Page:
Keep dust outside

The National Center for Healthy Housing reports that almost 2/3 of the dust in the house comes from outside. While it may seem impossible to keep dust out of your home, you can do a few simple things to minimize how much of it gets inside.

One way to do that is to take your shoes off at the door. That helps keep dust and debris outside where it belongs. If you don't have a mud room and don't want to remove them outside, use a doormat to scrape your shoes before walking into a home. Encourage your guests to take their shoes off inside, too. If you still want to wear shoes in the house, make sure your house shoes or slippers are only worn indoors. Another idea is to close doors and windows at home as much as possible, which can help also minimize the amount of dust that comes indoors.

Filter the air with air purifiers

An air purifier can literally clear the air in your home. "The use of an air purifier that can capture the small particles of house dust mites can be helpful to reduce exposure," pediatric allergy nurse consultant Aneta Ivanova told Live ScienceConsumer Reports did lab tests on air purifiers and found HEPA filter purifiers can help reduce half of the particles in the air at a house, including dust. 

Air filters work on a room-by-room basis, so you must buy a purifier for every room you want to clean the air. When looking for the perfect model, consider where you want to put it. It makes sense to put it in a high-traffic area, like a family room, where you have a lot of doors and windows and dust coming inside. Be mindful that you will have to change out air filters a few times a year. The filters are important because they help the purifier run more efficiently.

Groom your pets often

If you have a dog or a cat, you definitely need to dust often. That's because warm-blooded animals shed pet dander, which is like dandruff, and many of them shed pet hair as well. You might not see the dander, and the fur might seem harmless, but it can be a major source of allergies for adults and children.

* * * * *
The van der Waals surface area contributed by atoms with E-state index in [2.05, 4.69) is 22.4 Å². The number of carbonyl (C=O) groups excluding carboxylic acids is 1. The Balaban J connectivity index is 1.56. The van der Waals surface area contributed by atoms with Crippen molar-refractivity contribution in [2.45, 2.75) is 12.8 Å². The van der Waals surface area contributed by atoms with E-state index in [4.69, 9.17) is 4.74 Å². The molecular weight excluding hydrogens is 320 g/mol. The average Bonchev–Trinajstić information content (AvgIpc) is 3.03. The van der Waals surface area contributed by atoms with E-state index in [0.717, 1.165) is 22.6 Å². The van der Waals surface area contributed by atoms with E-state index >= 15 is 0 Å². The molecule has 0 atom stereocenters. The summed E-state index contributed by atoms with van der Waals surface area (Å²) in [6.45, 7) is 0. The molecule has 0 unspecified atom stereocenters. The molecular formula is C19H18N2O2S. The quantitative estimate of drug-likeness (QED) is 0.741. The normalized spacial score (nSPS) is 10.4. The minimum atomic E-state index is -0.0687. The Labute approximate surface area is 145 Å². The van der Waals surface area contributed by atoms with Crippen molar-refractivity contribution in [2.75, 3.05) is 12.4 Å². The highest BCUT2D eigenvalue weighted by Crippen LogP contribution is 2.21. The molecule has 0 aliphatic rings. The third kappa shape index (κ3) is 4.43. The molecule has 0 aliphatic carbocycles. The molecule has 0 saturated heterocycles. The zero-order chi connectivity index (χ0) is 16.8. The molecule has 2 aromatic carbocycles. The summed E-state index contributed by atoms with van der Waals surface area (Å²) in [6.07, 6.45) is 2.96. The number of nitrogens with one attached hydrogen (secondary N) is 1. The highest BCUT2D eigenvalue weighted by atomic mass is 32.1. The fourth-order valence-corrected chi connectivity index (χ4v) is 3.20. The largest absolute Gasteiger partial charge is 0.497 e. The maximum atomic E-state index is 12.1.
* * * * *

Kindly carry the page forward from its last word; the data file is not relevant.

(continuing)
One of the best ways to manage pet dander and shedding is to groom your dog or cat regularly. Every six weeks, you can take your pet to a professional groomer, or you can bathe your pet at home. You can also do some daily maintenance, such as brushing your dog or cat's fur. It's a good idea to brush outside to minimize how much hair and dander gets loose in the house. After brushing, clean up the area where you groomed your pet. Use a microfiber towel or mop to pick up the dust and particles. Air purifiers with HEPA filters can also help remove pet dander, hair, and dust from your home.

Be minimalist and minimize clutter

There's a reason why clutter is often referred to as dust collectors. From a lot of knickknacks and books on your shelves, to extra shoes piled up in your bedroom, or a lot of electronics like tablets, chargers, and remote controls on your table, clutter can take over your home. And all that clutter attracts dust.

If you can minimize clutter, you can minimize dust since there's less stuff for it to cling to. That makes it easier to clean your home. Get started by first tackling some obvious clutter culprits, like pantries, linen closets, junk drawers, and mug cabinets. Cut what you don't want, what is broken, and what is no longer useful. Then move onto harder decluttering zones, like wardrobe closets, open shelving stuffed with bric-a-brac, and kids' bedrooms. If you need more guidance, remember what Sacha Dunn of eco-friendly soap company, Common Good, told Southern Living: "Declutter, then dust, then clean."